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National Theatre’s People, Places & Things, Wyndham’s Theatre, review: ‘Unflinching portrait of addiction’

PUBLISHED: 08:00 01 April 2016

Denish Gough and Nathaniel Martello-White in People Places and Things. Picture: Johan Persson

Denish Gough and Nathaniel Martello-White in People Places and Things. Picture: Johan Persson

Archant

Emma lies, professionally and pathologically.

She’s a struggling actress, and her zeal for living lives other than her own is the biggest barrier to her recovery from drugs and alcohol addiction.

Duncan Macmillan’s searing piece, which transfers after a sold-out National Theatre run, is dizzyingly metatheatrical, unpicking layers of stage artifice to illustrate the stripping back of the rehab process.

Denise Gough’s gives a star-making turn as slippery Emma.

It’s a physical tour-de-force, withdrawal manifesting in jittery tics and a compulsive desire to wrench herself out of her body, and Gough fully earns our emotional investment by not once courting it.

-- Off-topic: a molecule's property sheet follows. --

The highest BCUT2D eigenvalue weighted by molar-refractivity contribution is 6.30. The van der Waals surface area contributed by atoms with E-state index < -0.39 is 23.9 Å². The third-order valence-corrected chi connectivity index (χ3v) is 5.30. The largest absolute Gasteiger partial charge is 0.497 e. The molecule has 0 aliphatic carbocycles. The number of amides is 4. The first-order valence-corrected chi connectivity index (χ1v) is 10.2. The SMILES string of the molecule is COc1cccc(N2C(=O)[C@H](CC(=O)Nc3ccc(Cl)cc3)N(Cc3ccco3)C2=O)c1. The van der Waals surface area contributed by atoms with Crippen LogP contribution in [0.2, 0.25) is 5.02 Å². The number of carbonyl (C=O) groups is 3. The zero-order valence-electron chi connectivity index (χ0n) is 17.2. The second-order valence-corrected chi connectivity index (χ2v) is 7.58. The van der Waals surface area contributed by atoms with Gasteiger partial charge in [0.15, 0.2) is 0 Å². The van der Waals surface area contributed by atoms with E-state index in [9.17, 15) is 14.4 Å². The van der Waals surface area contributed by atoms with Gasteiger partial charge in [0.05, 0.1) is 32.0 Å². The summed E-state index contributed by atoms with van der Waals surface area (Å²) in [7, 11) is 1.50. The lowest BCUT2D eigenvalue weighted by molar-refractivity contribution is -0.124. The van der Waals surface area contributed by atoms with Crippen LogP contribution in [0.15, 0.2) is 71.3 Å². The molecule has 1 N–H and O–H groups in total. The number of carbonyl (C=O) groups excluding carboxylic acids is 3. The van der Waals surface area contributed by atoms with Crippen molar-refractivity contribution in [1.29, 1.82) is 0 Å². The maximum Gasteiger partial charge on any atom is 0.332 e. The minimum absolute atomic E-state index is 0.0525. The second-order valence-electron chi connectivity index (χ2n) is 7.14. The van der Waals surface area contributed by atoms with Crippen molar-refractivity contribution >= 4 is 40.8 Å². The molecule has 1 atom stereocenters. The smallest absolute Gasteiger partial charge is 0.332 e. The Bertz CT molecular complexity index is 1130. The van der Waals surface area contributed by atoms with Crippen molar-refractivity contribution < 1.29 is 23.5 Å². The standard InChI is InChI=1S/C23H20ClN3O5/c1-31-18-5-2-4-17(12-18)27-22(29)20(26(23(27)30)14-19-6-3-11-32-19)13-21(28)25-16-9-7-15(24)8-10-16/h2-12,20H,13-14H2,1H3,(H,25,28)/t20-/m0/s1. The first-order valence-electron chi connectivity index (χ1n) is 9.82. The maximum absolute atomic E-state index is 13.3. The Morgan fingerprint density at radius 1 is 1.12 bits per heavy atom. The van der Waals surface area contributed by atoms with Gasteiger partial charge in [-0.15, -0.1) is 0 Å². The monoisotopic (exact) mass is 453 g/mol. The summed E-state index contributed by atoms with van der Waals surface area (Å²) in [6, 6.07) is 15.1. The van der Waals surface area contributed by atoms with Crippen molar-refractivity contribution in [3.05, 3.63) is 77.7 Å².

She fearlessly embraces the character’s abrasive swagger, smart-alec scepticism and messy contradictions.

Emma rails against AA’s insistence on a higher power – how will spiritual surrender help her regain agency? – and Macmillan maintains a fascinating ambivalence towards the 12-step programme, equal parts cure and cult.

If addicts use to avoid reality, surely swapping relapse triggers (the titular people, places and things) for the AA bubble is a limited solution.

And is theatre a path to truth, or just another escapist drug? Part of the audience is seated onstage, so we’re reflected back at ourselves, uncomfortably cast as possible enablers.

Jeremy Herrin’s Headlong production vividly illustrates Emma’s subjective experience.

Hallucinatory bricks fly out of the walls of Bunny Christie’s clinical white-tiled set, multiple Emmas appear from nowhere, and Tom Gibbons’ pounding soundscape drowns out those trying to help.

Though the supporting characters are underdeveloped, Nathaniel Martello-White’s shrewd veteran impresses, as do Barbara Marten’s resolute authority figures and Kevin McMonagle’s taciturn parent.

Macmillan sometimes overeggs the metaphors, but Gough gives his discourse a visceral immediacy. There’s no easy closure in this unflinching, darkly funny and heartbreaking portrait – Emma’s work is only just beginning.

Rating: 4/5 stars

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